Still, there were some shifts, and they made a difference to the outcome.  What sort of states shifted towards the Republicans?  One possibility is that it was ones that were struggling economically.  I saw a lot of stories about Midwestern cities where factories had closed down, or were threatened with closure, and people turned to Trump.  Another possibility is that it was places that were suffering from high levels opioid addiction--people could think that "get tough" policies were needed or just that the Obama administration hadn't been successful in dealing with the issue, either of which would help Trump.  High rates of disability could produce sentiment against "unworthy" beneficiaries of government programs (I proposed something along those lines in this post).  Although people sometimes talk like all of these go together, they are not all that highly correlated at the state level--the correlation between deaths from drug overdose and percent of the working-age population receiving disability benefits is about 0.4, and the correlations of the unemployment rate with overdoses and disability are both about 0.2.  Some regressions of the Republican share of the two-party vote in 2016 on these three variables plus various controls (t-ratios in parentheses). 

      u       od      d    Controls
1.  .006   -.0005   .013      2012
   (-1.2)  (-0.6)   (3.4)

2. -.0098   .0006   .006      plus Utah
    (-2.5) (1.0)    (1.9)

3. -.012    .001    .006      plua home state
   (-3.2)   (1.6)   (2.1)

4.  -.001   .0004   .004      plus % black, % Hispanic
     (0.3)  (0.8)   (1.4)

5.                  .005      same as #4

Utah was an outlier, and there was an obvious reason for that--independent conservative candidate Evan McMullin, who was a native of Utah and a Mormon, got over 20% of the votes there.  "Home state" was defined as +1 for Massachusetts and -0.5 for Illinois and Hawaii.  Both 2016 candidates were residents of New York, so only 2012 needed to be considered.  When dealing with American politics, it's always advisable to consider race and ethnicity, so I put in controls for black and Hispanic.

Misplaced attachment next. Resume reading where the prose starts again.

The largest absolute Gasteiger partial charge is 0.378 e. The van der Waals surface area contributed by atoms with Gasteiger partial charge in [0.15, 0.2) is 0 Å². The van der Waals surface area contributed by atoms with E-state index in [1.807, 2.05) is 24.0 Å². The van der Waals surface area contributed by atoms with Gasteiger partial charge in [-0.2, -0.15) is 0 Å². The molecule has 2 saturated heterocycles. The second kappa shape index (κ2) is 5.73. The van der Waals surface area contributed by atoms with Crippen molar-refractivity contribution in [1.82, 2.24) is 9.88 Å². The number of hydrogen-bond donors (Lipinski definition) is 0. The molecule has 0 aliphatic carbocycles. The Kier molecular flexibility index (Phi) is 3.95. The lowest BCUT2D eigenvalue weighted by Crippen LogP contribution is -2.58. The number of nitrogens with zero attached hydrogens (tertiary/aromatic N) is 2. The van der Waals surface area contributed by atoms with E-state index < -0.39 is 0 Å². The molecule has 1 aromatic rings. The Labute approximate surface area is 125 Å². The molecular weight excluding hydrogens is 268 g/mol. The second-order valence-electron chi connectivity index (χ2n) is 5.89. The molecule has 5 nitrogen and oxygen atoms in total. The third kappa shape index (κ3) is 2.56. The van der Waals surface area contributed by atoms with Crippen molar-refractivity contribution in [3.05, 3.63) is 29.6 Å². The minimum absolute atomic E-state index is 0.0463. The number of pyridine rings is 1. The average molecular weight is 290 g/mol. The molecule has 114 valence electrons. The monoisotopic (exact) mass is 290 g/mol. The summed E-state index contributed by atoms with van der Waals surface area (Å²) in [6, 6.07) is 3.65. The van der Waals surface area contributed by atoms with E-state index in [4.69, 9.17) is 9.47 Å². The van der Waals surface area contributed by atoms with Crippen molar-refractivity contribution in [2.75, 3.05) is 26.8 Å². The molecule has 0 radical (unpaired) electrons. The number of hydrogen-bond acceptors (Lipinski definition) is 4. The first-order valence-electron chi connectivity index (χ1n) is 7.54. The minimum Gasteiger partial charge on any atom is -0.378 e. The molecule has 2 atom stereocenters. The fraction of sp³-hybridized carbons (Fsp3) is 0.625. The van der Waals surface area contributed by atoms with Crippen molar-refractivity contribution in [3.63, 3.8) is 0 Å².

Considering all of the regressions, it's clear that Trump did not do relatively well where the unemployment rate was high.  The rate of overdose deaths and disability always had the same sign, but disability was consistently stronger, so in the last regression I just considered disability.  The estimate is statistically significant, although not overwhelmingly so.  The disability rates range from about 3% to about 9%, so going from low to high is estimated to increase Trump's share by .03 (relative to Romney in 2012).   That's enough to be of interest.  

However, the effects of percent black and Hispanic, which I just threw in as controls, were much more substantial.  In states where there were few blacks and Hispanics, Trump generally did better than Romney had; in states with lots of black and Hispanics, he generally did worse.  The estimates were both negative and of similar size--if you combine them into a single "minority" proportion, the estimate is about -.13, and going from the states with the lowest percent minority to the highest (Texas and New Mexico) would reduce Trump's share by about .07.  

 Black voters are overwhelmingly Democratic everywhere; Hispanic voters are pretty heavily Democratic and Trump actually did a little better among them than Romney did, according to exit polls.  Black turnout was probably down from 2012, but Hispanic turnout was probably up.  So it seems likely that most of the shift resulted from changes among white voters.